Rabbi Meir Noach also devoted himself to general and public affairs in Vilna. Being first to contribute to charitable institutions in that city, he was also founder of the first Jewish bank and, at a meeting for the establishment of this institution, he participated in investing several thousand rubles of his personal wealth. He did much to strengthen Torah learning in the numerous study halls in Vilna and was likewise the patron of the elders' minyan (prayer quorum), who studied in the study hall of the Gra (Rabbi Eliyahu ben Zalman, the “Vilner Gaon”), whose Torah was their art. On the occasion of the 100th anniversary of the passing of the Gra (5658– 1897), Rabbi Meir Noach set up a permanent class for ordained yeshiva students in the Gra's study hall where they could spend the whole day studying the Gra's explanations of the Shulchan Aruch ( Code of Jewish Law) and he himself taught the first several lessons.

He was also a great lover of books. His Torah library contained thousands of important books, many of which were rare in all subjects relating to Torah and occupied several rooms in his spacious residence.

Rabbi Meir was also a Chovav Zion[1], He delivered many sermons from the pulpit of the Great Synagogue in the town in praise of this movement and he would participate in the festivity held on Shabbat Nachamu[2], which was set as the permanent anniversary of the “Lovers of Zion” Society in Vilna. His positive opinion of the Chovavei Zion movement was brought forward in the book, Shivat Zion, by Avraham Yaakov Slutski.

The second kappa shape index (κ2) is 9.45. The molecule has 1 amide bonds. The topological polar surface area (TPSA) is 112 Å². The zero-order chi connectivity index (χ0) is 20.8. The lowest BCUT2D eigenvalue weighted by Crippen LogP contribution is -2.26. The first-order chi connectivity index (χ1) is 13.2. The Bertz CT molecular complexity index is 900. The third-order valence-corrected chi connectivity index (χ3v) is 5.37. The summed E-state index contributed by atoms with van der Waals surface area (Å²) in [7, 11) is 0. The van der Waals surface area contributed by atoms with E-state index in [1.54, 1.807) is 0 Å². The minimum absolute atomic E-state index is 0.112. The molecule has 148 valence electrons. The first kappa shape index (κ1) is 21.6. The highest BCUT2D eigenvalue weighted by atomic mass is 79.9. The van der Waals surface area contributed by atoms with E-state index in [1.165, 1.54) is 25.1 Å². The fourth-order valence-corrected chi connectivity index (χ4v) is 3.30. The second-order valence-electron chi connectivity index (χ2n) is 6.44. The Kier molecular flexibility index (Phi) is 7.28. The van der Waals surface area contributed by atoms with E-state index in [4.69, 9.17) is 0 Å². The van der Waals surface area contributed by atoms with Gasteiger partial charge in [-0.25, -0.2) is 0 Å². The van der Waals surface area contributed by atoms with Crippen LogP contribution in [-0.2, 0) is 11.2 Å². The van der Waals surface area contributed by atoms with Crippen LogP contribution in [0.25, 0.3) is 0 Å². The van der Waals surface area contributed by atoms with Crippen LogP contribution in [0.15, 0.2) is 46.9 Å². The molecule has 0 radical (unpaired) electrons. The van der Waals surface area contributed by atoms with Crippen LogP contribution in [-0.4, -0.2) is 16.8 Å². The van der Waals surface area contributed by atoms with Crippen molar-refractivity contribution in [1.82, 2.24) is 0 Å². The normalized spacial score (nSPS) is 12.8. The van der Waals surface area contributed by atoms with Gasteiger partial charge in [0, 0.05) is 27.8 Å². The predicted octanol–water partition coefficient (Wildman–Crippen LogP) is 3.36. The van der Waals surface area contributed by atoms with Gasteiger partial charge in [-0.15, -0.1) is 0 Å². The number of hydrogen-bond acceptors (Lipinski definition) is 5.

Rabbi Meir Noach passed away childless on the 14th day of the Hebrew month of Shvat 5664 (1903). He left behind in his writings new interpretations of Halacha and sketches of his sermons which he delivered in six of his communities and especially from the time he began to be active as a Teacher of Righteousness in Vilna.

A few of his sermons were included in the book, Shem Olam, printed in 5665 (1904) by Rabbi Gavriel Ze'ev Margoliot, Teacher of Righteousness in Grodno and later in New York (in commemoration of the passing of the late rabbi).The eulogy for Rabbi Meir Noach given by his childhood friend, the Gaon Rabbi Eliyahu Chaim Meizel, president of the rabbinic court in Lodz, may be found in this book.

Translator's footnotes

  1. Chovavei Zion: A “Lovers of Zion”– movement to rebuild the Land of Israel, preceding Zionism Return
  2. Shabbat Nachamu: the Sabbath following the anniversary – 9th day of the Hebrew month of Av – of the destruction of the Holy Temple in Jerusalem Return

E. Rabbi Shlomo Mordechai Brodneh

He was born in the year 5592 (1831) in Smargon, son of Rabbi Eliyahu Leib (5576–5653, 1815–1892), who was a respected merchant in Smargon. His mother was the daughter of the eminent Rabbi Aryeh Leib Halevi Friedburg and the sister of the Gaon Rabbi Mordechai, author of the book of responsa, Divrei Mordechai.

Rabbi Shlomo Mordechai received a Talmudic education. At the age of 11, he was the pupil of the Gaon Rabbi Reuven Halevi Levin, who was then head of the rabbinic court in Iliya (and later head of the rabbinic court in Lavdovi, Ivnitz, Nesvizh, Amtzlam and Dvinsk). When he was 12 years old, Rabbi Shlomo Mordechai studied at the Volozhin Yeshiva in the presence of the Gaon Rabbi Yitzchak, head of the rabbinic court and college there, son of Rabbi Chaim, founder of the great yeshiva.

Rabbi Shlomo Mordechai married Dreizel, daughter of the notable Rabbi Yitzchak Eizik Duvkin in Minsk. He studied for a while in the small town of recluses (Porshim), Eishishok, and afterwards lived in Smargon. His wife helped him in his business dealings, while he sat in the “tents of Torah” with the position holders (in the synagogue) and studied,

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concentrating on his sharp–witted lessons in the Six Orders of the Mishna and Gemara and their commentators. With the opening of the railroad (Levoi–Romani) via Smargon, this small town turned into a city of merchandise and trade, and Rabbi Shlomo Mordechai was an agent of the branch of the Kenigsburg Bank in Smargon and was considered to be among the city's well–to–do residents.